Young Wanda Gág's drawing of her siblings, found in the diary

But despite the extreme practical hardship, Gág grew up in an atmosphere that encouraged and valued art — not merely as something to sell, but as something to celebrate in the soul.

Anton Gág

Gág writes of her artist-father, Anton, who died a few months before she started the diary but remained an enormous spiritual influence for the remainder of her life:

For his livelihood, he decorated houses and churches; but on Sundays, for his inner satisfaction, he painted pictures in his attic studio. We children had learned early how to behave when someone was “making something” and were sometimes allowed in his studio while he painted there. I liked this — there was a silent, serious happiness in the air which, although I had no words for ti then, I recognized as the ineffable joy of creation. I had already experienced this exaltation myself at times, so I knew that on Sundays my father was happy in his soul.

In 1913, thanks to years of hard work and the help of friends, Gág fulfilled her dream of going to art school and enrolled in The Saint Paul School of Art, where she was offered a scholarship. It was a transformative experience in many ways, both in developing her skills as an artist and in finding herself as a person.

Three self-portraits

In the spring of 1914, several years before Freud first formulated his notions of the id, the ego, and the super-ego, 21-year-old Gág developed and became preoccupied with a peculiar theory that personhood consists of two parts always tussling with each other for dominion — a surface “Me,” unstable in its constantly fluctuating needs and desires, and an underlying “Myself,” the stable representation of one’s deepest truth. The main struggle of life, she intuits, is that of integration between these conflicting aspects of the self.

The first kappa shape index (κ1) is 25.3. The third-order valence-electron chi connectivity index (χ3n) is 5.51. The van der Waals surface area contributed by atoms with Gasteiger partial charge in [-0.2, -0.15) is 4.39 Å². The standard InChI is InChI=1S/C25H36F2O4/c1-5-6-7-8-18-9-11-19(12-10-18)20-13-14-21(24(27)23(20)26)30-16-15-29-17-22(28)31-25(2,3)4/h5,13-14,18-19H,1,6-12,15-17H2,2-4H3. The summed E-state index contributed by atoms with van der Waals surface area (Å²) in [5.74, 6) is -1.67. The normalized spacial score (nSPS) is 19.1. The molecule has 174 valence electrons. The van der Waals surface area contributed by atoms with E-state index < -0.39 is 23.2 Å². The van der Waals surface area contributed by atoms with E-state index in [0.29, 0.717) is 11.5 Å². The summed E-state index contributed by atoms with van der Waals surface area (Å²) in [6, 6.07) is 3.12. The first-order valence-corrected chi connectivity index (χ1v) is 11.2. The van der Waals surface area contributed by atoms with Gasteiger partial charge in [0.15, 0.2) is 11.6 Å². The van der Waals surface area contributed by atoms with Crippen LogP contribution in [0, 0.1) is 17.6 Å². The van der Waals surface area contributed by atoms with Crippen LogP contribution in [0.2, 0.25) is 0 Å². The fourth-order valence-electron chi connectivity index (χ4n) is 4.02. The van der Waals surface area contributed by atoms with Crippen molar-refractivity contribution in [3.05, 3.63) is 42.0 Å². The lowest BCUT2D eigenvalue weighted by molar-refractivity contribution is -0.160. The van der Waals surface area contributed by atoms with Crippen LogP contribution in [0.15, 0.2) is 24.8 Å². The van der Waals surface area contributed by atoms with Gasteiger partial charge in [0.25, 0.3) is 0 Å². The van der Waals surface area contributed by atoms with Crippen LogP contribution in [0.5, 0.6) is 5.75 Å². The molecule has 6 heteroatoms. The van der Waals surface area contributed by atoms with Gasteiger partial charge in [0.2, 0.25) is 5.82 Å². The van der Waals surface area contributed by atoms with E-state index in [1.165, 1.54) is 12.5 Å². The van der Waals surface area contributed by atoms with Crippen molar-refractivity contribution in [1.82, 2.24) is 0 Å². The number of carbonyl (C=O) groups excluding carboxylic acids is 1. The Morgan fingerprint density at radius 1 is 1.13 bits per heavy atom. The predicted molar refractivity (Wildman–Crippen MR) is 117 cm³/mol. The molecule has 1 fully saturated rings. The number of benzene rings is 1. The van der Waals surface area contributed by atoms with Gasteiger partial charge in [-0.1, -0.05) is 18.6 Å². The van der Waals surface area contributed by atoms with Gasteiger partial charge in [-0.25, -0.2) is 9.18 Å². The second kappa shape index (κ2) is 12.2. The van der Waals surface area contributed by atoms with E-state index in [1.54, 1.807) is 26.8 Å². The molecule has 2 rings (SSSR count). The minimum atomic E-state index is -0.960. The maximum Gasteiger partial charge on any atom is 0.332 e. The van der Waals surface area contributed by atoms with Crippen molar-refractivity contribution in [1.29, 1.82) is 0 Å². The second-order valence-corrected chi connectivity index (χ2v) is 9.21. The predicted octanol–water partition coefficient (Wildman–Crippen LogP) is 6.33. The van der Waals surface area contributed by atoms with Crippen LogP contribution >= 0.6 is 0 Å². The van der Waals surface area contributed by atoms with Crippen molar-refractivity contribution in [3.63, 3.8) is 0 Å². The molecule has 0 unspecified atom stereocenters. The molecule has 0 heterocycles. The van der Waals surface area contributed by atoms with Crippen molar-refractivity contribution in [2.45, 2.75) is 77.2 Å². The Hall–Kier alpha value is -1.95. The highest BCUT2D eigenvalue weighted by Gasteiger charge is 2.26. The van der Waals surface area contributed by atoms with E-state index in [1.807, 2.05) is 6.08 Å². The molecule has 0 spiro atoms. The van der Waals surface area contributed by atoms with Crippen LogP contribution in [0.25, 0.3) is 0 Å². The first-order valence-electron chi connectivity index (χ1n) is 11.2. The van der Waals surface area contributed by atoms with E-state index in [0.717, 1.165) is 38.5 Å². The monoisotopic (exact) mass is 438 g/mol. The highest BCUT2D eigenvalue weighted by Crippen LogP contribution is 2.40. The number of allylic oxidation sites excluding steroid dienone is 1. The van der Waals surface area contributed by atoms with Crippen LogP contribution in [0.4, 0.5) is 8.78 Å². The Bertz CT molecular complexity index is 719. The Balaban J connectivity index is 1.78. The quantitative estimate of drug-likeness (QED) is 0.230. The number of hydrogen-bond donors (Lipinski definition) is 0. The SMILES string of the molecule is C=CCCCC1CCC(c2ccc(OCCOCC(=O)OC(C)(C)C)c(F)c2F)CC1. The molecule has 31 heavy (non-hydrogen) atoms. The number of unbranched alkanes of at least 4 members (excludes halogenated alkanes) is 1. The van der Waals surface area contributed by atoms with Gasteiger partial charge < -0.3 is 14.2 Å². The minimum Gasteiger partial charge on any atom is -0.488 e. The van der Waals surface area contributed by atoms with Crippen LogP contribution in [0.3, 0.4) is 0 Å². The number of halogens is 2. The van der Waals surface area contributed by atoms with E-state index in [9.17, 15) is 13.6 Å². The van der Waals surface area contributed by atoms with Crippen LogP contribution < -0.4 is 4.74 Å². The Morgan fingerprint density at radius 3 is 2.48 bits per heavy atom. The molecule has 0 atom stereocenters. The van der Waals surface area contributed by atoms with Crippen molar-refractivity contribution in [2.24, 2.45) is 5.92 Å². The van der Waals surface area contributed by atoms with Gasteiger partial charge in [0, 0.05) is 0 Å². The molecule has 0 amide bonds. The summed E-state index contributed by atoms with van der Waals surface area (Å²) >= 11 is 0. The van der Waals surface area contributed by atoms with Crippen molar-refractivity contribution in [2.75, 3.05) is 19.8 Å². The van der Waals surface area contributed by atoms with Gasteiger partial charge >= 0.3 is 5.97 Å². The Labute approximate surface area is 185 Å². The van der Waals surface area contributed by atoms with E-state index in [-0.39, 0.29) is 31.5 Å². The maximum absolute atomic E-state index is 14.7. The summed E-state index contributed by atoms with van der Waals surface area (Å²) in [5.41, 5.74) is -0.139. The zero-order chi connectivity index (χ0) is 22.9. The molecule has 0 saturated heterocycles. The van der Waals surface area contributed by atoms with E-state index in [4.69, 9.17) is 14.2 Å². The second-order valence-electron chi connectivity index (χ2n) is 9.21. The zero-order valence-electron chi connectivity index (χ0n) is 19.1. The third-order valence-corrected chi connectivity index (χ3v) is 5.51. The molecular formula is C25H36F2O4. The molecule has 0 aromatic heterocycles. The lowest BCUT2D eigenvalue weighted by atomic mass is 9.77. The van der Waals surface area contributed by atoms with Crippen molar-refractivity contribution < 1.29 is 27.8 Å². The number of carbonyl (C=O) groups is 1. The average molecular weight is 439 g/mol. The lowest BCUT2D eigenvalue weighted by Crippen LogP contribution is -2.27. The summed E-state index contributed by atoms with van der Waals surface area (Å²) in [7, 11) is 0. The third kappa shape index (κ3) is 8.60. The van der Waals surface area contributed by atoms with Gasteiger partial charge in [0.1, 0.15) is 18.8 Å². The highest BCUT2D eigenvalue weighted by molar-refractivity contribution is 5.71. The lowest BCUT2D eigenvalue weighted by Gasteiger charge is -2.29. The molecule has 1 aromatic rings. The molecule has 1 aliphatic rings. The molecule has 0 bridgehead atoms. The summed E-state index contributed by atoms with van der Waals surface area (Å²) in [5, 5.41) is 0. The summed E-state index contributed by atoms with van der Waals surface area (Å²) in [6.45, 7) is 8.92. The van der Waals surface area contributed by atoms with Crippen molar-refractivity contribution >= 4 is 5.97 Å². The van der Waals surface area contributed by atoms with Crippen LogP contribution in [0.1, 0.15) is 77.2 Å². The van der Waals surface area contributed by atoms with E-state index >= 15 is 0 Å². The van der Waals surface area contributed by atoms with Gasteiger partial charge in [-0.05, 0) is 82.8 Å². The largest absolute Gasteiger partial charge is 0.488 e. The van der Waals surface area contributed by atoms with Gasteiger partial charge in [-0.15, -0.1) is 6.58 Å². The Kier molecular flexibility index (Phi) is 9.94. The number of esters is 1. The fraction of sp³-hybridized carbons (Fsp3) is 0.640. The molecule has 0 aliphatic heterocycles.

In a diary entry from April of that year, she captures with extraordinary introspective insight the interplay of these two parts in herself:

Myself, you see, stands for my better judgement, for my permanent self, and Me is my unstable self, the part that is continually changing. Myself is the part of me that sees its way out of my “self-to-me” arguments…; and Me is that part that writes things in diaries in angular words, angular phrases and angular thoughts.

She illustrates this with a small sketch in the margin and writes:

Like this: — Myself is inside, and Me is trying to sort of fit around the outside only it can’t very well because it’s so angular, you see, and can do no more than touch myself and feel that myself is there.

Myself laughs, sometimes mockingly and sometimes indulgently but encouragingly withal, at my poor attempts to express Myself. I do not mind its laughing, for some day I hope to become one with myself.

She captures this inner divide in action as she chronicles her day:

I was kept busy sketching until almost twelve. I was a fool to do it for I was very tired, but I (that is, Me, you know) am often a fool. Myself made only feeble remonstrances for at times I am stronger than it, and besides It seems at times to believe in letting Me do as I please so that I can learn by actual experience.

With the very ambivalence for which this dichotomy of self is culpable, she adds:

In a way I am rather glad I discovered this Me and Myself business because it seems to explain so many things, but on the other hand I don’t like it at all for I can just see where it will jump into my thoughts and conversation all the time.

In June of 1914, Gág considers how this plays into the dynamic of self and other:

I always have a feeling — I may be mistaken of course — that some people think that I am just a common heart breaker — or else a girl who is serious about her art, but one with everyday feelings about love and life and her fellow beings. They do not know that art to me means life. It may sound egotistical for me to say so but I know that I have seen, and see every day, a beautiful part of life which the majority of them never have and never will see. It isn’t egotistical when you think it over — I deserve no credit for that. It is my heritage. My father had that power before me, but because he was unselfish it could not be developed as much as Himself wanted it to be. So he handed it to me, and it’s my duty to develop it. If I ever turn out anything worth while I will not feel like saying that “I did this,” but “My father and I did this.” Aside from that, I will have to include all Humanity to a greater or lesser extent too; and the Great Power that names the Myselves in things will be the most important thing, of course.